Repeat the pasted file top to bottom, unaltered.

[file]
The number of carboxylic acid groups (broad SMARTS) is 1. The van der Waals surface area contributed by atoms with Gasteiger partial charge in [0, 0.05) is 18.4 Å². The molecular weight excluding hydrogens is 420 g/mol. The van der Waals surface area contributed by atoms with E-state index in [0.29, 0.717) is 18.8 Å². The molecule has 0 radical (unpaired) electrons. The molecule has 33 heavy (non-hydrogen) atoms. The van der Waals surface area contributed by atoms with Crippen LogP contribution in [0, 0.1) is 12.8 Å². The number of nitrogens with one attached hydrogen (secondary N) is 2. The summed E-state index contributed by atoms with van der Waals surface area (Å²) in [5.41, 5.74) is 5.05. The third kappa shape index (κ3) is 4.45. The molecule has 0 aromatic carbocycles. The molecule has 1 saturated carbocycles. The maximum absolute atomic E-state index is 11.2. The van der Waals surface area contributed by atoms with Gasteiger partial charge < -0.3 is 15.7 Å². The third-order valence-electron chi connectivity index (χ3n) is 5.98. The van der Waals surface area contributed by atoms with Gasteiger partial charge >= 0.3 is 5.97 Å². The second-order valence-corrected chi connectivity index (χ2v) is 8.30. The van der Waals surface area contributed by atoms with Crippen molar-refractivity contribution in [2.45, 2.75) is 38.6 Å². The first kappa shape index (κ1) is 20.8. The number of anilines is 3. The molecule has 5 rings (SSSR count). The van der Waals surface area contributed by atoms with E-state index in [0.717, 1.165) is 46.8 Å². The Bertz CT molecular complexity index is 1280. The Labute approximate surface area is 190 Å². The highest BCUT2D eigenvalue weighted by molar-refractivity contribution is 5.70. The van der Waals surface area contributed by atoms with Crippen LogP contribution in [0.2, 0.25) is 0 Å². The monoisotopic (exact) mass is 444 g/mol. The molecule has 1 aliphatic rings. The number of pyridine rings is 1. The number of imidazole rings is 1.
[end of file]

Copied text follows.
The number of carboxylic acid groups (broad SMARTS) is 1. The van der Waals surface area contributed by atoms with Gasteiger partial charge in [0, 0.05) is 18.4 Å². The molecular weight excluding hydrogens is 420 g/mol. The van der Waals surface area contributed by atoms with E-state index in [0.29, 0.717) is 18.8 Å². The molecule has 0 radical (unpaired) electrons. The molecule has 33 heavy (non-hydrogen) atoms. The van der Waals surface area contributed by atoms with Crippen LogP contribution in [0, 0.1) is 12.8 Å². The number of nitrogens with one attached hydrogen (secondary N) is 2. The summed E-state index contributed by atoms with van der Waals surface area (Å²) in [5.41, 5.74) is 5.05. The third kappa shape index (κ3) is 4.45. The molecule has 0 aromatic carbocycles. The molecule has 1 saturated carbocycles. The maximum absolute atomic E-state index is 11.2. The van der Waals surface area contributed by atoms with Gasteiger partial charge < -0.3 is 15.7 Å². The third-order valence-electron chi connectivity index (χ3n) is 5.98. The van der Waals surface area contributed by atoms with Gasteiger partial charge >= 0.3 is 5.97 Å². The second-order valence-corrected chi connectivity index (χ2v) is 8.30. The van der Waals surface area contributed by atoms with Crippen molar-refractivity contribution in [2.45, 2.75) is 38.6 Å². The first kappa shape index (κ1) is 20.8. The number of anilines is 3. The molecule has 5 rings (SSSR count). The van der Waals surface area contributed by atoms with E-state index in [0.717, 1.165) is 46.8 Å². The Bertz CT molecular complexity index is 1280. The Labute approximate surface area is 190 Å². The highest BCUT2D eigenvalue weighted by molar-refractivity contribution is 5.70. The van der Waals surface area contributed by atoms with Crippen LogP contribution in [0.2, 0.25) is 0 Å². The monoisotopic (exact) mass is 444 g/mol. The molecule has 1 aliphatic rings. The number of pyridine rings is 1. The number of imidazole rings is 1.